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Understanding EPA's Rate-to-Mass Translation of Clean Power Plan Targets
When the Clean Power Plan was announced in June 2014, EPA issued proposed carbon reduction goals using a rate approach (pounds of CO2 per MWh of electricity generation), but indicated that states would have the option to convert these rate-based targets to mass-based targets (pounds of CO2). Yesterday, EPA released further guidance on how states might translate the rate-based goals to mass-based equivalents. Two potential approaches have been proposed: one focused on existing units alone, and another that accounts for load growth and includes emissions from new or incremental fossil fuel generation.
The “Existing Affected Sources” approach calculates a generation level for each state based on existing 2012 fossil, renewable, and at-risk nuclear generation, and multiplies this value by the previously determined rate-based target to develop a goal in tons of CO2. The “Existing Affected and New Sources” approach is more complicated, as it accounts for load growth. It uses projected sales based on region-specific load growth rates from the EIA’s 2013 Annual Energy Outlook, multiplied by a transmission loss factor, and adds these adjusted sales to the generation assumed for the “Existing Affected Sources” approach. This approach assumes that all new or incremental generation to meet load growth comes from new fossil generation within the state in question. Figure 1 (below) compares the sum effect of these two approaches on nationwide emissions against 2012 emissions. By 2030, the “Existing Affected Sources” approach reduces 2012 emissions by 608 million metric tons, or 31 percent of 2012 emissions. In contrast, by 2030, the “Existing Affected and New Sources” approach reduces 2012 emissions by 391 million metric tons, or 20 percent of 2012 emissions.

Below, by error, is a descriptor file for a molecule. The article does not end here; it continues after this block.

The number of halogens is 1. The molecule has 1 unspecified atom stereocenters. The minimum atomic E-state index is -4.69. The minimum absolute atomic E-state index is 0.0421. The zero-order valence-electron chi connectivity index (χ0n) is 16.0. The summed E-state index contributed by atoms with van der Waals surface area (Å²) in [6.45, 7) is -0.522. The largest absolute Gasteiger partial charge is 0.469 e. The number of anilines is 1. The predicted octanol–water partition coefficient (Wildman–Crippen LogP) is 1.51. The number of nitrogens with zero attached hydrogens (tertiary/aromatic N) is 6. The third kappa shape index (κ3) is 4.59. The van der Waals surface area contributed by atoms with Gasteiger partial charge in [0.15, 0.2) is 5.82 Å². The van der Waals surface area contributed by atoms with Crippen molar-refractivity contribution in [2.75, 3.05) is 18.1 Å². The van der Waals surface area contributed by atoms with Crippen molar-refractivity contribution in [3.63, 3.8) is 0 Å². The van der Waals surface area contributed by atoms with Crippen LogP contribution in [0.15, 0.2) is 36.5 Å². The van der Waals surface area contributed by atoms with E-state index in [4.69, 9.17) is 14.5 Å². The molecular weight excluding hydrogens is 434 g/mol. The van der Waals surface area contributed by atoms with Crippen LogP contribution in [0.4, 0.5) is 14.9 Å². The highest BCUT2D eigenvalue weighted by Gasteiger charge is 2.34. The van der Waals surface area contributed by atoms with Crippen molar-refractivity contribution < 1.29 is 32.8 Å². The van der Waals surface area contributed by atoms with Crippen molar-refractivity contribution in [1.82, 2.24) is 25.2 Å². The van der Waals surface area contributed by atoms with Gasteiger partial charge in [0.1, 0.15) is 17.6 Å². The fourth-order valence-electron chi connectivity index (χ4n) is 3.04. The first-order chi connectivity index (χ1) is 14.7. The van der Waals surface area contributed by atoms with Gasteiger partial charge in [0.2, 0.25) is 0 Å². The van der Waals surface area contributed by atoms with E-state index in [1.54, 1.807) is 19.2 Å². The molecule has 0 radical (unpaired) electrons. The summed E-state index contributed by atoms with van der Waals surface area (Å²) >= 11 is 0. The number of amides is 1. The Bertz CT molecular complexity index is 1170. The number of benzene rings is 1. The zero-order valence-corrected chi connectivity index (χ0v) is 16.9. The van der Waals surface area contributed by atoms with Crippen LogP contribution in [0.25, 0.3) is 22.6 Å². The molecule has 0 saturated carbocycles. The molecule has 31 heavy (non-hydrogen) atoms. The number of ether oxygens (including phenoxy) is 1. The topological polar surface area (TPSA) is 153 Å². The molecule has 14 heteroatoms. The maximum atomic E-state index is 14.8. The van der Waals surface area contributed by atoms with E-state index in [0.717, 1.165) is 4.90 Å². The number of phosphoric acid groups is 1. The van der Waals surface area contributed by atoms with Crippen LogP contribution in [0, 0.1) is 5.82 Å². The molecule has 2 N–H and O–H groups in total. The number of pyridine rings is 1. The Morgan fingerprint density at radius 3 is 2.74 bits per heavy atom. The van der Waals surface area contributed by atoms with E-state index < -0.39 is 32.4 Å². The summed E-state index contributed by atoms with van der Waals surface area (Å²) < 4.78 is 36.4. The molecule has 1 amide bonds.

Figure 1. U.S. total mass-based emission targets under both of EPA’s proposed approaches, compared to 2012 emissions